The USADA had given the disgraced cyclist a two-week extension to co-operate with investigators, having initially been given until 7 February to confess all under oath.
And, while the American’s lawyer, Tim Herman, stated that Armstrong is willing to “co-operate fully”, he “will not participate in USADA’s efforts to selectively conduct American prosecutions that only demonise selected individuals”.
The USADA wanted Armstrong to confess under oath after the 41-year-old admitted in a TV interview with Oprah Winfrey last month that he doped during each of his seven Tour de France triumphs. An agreement appeared close when the USADA stated Armstrong wants to “assist in the effort to clean up the sport of cycling” when they agreed to the extension, but those hopes have now been dealt a blow.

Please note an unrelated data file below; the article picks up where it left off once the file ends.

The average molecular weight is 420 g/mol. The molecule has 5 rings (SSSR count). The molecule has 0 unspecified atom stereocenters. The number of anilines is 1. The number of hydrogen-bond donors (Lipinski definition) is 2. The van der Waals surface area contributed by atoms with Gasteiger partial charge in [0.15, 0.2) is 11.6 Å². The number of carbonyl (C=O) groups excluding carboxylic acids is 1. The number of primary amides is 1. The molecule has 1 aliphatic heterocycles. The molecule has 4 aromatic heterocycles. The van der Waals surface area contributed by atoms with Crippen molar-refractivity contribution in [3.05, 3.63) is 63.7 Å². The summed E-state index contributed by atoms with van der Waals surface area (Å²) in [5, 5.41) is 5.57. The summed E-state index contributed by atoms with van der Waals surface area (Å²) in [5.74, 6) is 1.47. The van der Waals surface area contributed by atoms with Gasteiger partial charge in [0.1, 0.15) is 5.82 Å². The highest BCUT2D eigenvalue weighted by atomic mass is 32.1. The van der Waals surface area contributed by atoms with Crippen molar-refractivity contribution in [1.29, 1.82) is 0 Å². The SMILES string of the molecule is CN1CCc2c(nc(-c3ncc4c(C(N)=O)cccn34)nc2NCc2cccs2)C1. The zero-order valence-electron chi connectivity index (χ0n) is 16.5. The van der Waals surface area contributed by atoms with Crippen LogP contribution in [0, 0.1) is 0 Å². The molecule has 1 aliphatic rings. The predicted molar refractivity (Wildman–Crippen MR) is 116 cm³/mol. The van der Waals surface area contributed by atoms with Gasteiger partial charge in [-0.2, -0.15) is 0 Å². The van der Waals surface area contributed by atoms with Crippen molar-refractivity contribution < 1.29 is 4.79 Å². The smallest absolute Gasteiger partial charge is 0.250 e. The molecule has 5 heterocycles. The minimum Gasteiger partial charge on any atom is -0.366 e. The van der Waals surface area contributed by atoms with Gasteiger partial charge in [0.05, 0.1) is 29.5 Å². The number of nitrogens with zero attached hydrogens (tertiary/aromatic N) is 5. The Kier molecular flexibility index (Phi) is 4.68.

Travis Tygart, chief executive of the USADA, expressed his disappointment at Armstrong’s decision.
“Today we learned that Mr Armstrong is choosing not to come in and be truthful and that he will not take the opportunity to work toward righting his wrongs in sport.
“We are moving forward with our investigation without him and will continue to work closely with WADA and other appropriate and responsible international authorities to fulfil our promise to clean athletes to protect their right to compete on a drug-free playing field.”